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Wednesday, 3 December 1986
Page: 3280

Senator COONEY(4.46) —I address some remarks apropos of what Senator Michael Baume has said. In the hurly-burly of this chamber it is to be expected that the Opposition would make an attack on the Treasurer (Mr Keating) for his apparent failure to put in an income tax return. If he has done that, as seems to be admitted, clearly he has done something that he should not have done. I will certainly not pretend that that is any less a matter than it is. On the other hand, when we debate these matters in the chamber and make a political point of them we ought to remember what we are doing. What we are really doing in this chamber is trying to pre-empt the sorts of things that other institutions ought to be doing. If this matter were to go to court I hope that any evidence used against Mr Keating would not include tainted evidence. As I understand it, the evidence relied on in the present instance includes a stolen letter. If the case set up against the Treasurer relies on evidence that has been stolen, it is my view-it is a consistent view which I have put in this chamber over the years-that that evidence should not be allowed. It is time that we, as a parliament, realised that to score political points and to get advantage over our opponents by using evidence which is tainted is to corrupt the proper order of this society and to corrupt the legal system. It is true, I admit, that at common law evidence that is tainted can be admitted if the judge so orders but, in my view, people who rely on tainted evidence rely on a process which is ultimately damaging to society. The question of travel allowances has been raised.

Senator Michael Baume —The Treasurer has now admitted that that situation was so. So it is no longer tainted evidence.

Senator COONEY —This is exactly the sort of proposition I do not like to see relied upon. Evidence that is tainted is used to bring forth a statement or an admission. In my view, that is in the same category as using the tainted evidence in court to obtain a certain result.

The question of travel allowances is a serious one. Travel allowance is paid to politicians pursuant to the laws established by this Parliament. I think there is good ground for saying that that law ought be changed. However, if it is to be changed we ought to debate it. In debating it we ought to realise that it affects not only the Treasurer but politicians generally. To attempt, as it were, to isolate the Treasurer as being exceptional in this area of travel allowance is not correct. It is true that it appears that he receives a lot more in travel allowance than many others. However, the general principle remains that the laws by which he gets it are the same as apply to politicians in general.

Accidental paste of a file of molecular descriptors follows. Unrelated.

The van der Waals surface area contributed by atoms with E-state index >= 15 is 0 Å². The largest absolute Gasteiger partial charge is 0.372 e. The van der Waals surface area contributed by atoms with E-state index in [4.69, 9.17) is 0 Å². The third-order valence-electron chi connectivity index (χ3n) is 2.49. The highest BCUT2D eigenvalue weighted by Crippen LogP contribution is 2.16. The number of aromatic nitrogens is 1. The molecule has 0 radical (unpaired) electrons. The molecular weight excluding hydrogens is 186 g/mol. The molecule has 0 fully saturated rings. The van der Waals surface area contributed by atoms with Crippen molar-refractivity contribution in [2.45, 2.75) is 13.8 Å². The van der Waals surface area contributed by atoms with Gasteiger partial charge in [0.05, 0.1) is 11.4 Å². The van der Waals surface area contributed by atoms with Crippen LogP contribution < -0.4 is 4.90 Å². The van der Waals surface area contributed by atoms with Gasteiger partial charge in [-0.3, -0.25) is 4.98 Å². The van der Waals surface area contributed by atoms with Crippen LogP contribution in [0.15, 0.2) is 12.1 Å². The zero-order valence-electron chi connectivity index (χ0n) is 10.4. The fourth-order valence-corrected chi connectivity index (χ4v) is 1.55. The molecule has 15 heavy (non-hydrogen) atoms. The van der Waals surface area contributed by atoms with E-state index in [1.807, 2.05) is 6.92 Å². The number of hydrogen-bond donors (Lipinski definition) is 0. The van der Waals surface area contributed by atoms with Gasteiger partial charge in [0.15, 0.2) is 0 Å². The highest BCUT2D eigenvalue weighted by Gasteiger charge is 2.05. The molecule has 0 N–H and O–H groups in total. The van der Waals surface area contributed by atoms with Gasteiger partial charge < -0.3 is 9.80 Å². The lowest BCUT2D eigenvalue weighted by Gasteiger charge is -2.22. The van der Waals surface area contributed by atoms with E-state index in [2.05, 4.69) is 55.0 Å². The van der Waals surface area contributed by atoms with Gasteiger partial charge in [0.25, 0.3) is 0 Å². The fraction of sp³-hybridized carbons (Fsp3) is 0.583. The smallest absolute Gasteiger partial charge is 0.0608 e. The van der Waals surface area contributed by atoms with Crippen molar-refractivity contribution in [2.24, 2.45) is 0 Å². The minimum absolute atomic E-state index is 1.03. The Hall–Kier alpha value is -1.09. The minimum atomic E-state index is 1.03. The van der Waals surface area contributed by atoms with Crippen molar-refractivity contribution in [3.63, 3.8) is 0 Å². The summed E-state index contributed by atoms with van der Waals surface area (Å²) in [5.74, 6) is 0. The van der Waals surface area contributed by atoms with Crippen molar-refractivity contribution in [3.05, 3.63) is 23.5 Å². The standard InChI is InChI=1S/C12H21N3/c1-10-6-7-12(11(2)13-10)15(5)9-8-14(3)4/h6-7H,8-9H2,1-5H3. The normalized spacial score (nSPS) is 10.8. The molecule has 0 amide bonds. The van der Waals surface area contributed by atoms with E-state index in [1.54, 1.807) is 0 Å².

I would also go along with the suggestion that the declaration of interests of all members and senators be revealed, but, again, it should not apply simply to a Treasurer or to a Minister but across the board. We should all be obliged to declare our interests and to put that declaration into the public arena. We cannot have it both ways. We cannot criticise the Treasurer in isolation. We must realise that he has operated within a system all parliamentarians enjoy. The laws under which the Treasurer has failed to lodge an income tax return are laws applicable to the community generally. The laws relating to declarations of interest and travel allowance apply to politicians in general. The Treasurer has not been treated in an exceptional way.

Senator MacGibbon —Ha!

Senator COONEY —No. He has been subject to exactly the same laws as apply to the rest of the community.

Senator MacGibbon —Come on!

Senator COONEY —If Senator MacGibbon is saying that in this instance somebody has exercised a discretion never previously exercised, he should produce the evidence of that. Of course, he cannot produce that evidence. It is no good his simply saying across the chamber that something is right or wrong. There is such a thing as evidence that ought to be produced to prove what calls for proof. Unless he can do that, he is left with what he is doing now; that is, throwing remarks across the chamber so as to gain political advantage. That is the sort of thing that happens in this chamber repeatedly. As distinct from that, one has to look at the legal and moral dimensions of this in terms of the values by which this society seeks to live.

The ACTING DEPUTY PRESIDENT (Senator Townley) —Order! The honourable senator's time has expired.